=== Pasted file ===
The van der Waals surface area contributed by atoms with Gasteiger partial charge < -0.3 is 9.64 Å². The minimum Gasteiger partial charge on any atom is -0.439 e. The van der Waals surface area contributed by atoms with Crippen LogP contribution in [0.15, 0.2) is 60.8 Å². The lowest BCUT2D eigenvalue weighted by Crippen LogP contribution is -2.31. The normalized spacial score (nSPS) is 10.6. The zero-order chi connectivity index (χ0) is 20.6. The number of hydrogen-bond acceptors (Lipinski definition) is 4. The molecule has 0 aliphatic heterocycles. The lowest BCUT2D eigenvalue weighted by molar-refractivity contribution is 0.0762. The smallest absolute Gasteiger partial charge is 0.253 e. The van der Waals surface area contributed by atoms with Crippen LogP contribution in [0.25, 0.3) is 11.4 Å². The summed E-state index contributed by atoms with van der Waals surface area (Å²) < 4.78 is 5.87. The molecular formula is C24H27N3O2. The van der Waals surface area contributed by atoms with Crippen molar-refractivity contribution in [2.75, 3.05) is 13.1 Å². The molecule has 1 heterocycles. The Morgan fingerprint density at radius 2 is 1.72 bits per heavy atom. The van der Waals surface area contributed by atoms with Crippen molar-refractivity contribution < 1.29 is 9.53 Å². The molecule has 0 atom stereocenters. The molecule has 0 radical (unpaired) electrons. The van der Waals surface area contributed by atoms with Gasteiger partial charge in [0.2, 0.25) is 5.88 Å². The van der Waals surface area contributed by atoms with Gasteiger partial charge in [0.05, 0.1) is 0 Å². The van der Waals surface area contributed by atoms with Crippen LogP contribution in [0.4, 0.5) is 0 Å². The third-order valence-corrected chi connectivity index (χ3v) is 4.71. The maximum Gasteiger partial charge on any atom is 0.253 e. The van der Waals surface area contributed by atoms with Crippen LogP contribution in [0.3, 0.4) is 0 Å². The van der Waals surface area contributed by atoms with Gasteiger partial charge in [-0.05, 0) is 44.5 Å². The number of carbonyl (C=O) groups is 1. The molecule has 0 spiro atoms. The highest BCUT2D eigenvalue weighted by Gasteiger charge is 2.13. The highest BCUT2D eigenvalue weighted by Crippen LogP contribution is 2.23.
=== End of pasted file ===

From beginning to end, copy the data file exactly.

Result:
The van der Waals surface area contributed by atoms with Gasteiger partial charge < -0.3 is 9.64 Å². The minimum Gasteiger partial charge on any atom is -0.439 e. The van der Waals surface area contributed by atoms with Crippen LogP contribution in [0.15, 0.2) is 60.8 Å². The lowest BCUT2D eigenvalue weighted by Crippen LogP contribution is -2.31. The normalized spacial score (nSPS) is 10.6. The zero-order chi connectivity index (χ0) is 20.6. The number of hydrogen-bond acceptors (Lipinski definition) is 4. The molecule has 0 aliphatic heterocycles. The lowest BCUT2D eigenvalue weighted by molar-refractivity contribution is 0.0762. The smallest absolute Gasteiger partial charge is 0.253 e. The van der Waals surface area contributed by atoms with Crippen LogP contribution in [0.25, 0.3) is 11.4 Å². The summed E-state index contributed by atoms with van der Waals surface area (Å²) < 4.78 is 5.87. The molecular formula is C24H27N3O2. The van der Waals surface area contributed by atoms with Crippen molar-refractivity contribution in [2.75, 3.05) is 13.1 Å². The molecule has 1 heterocycles. The Morgan fingerprint density at radius 2 is 1.72 bits per heavy atom. The van der Waals surface area contributed by atoms with Crippen molar-refractivity contribution < 1.29 is 9.53 Å². The molecule has 0 atom stereocenters. The molecule has 0 radical (unpaired) electrons. The van der Waals surface area contributed by atoms with Gasteiger partial charge in [0.2, 0.25) is 5.88 Å². The van der Waals surface area contributed by atoms with Gasteiger partial charge in [0.05, 0.1) is 0 Å². The van der Waals surface area contributed by atoms with Crippen LogP contribution in [0.4, 0.5) is 0 Å². The third-order valence-corrected chi connectivity index (χ3v) is 4.71. The maximum Gasteiger partial charge on any atom is 0.253 e. The van der Waals surface area contributed by atoms with Crippen LogP contribution in [0.3, 0.4) is 0 Å². The van der Waals surface area contributed by atoms with Gasteiger partial charge in [-0.05, 0) is 44.5 Å². The number of carbonyl (C=O) groups is 1. The molecule has 0 spiro atoms. The highest BCUT2D eigenvalue weighted by Gasteiger charge is 2.13. The highest BCUT2D eigenvalue weighted by Crippen LogP contribution is 2.23.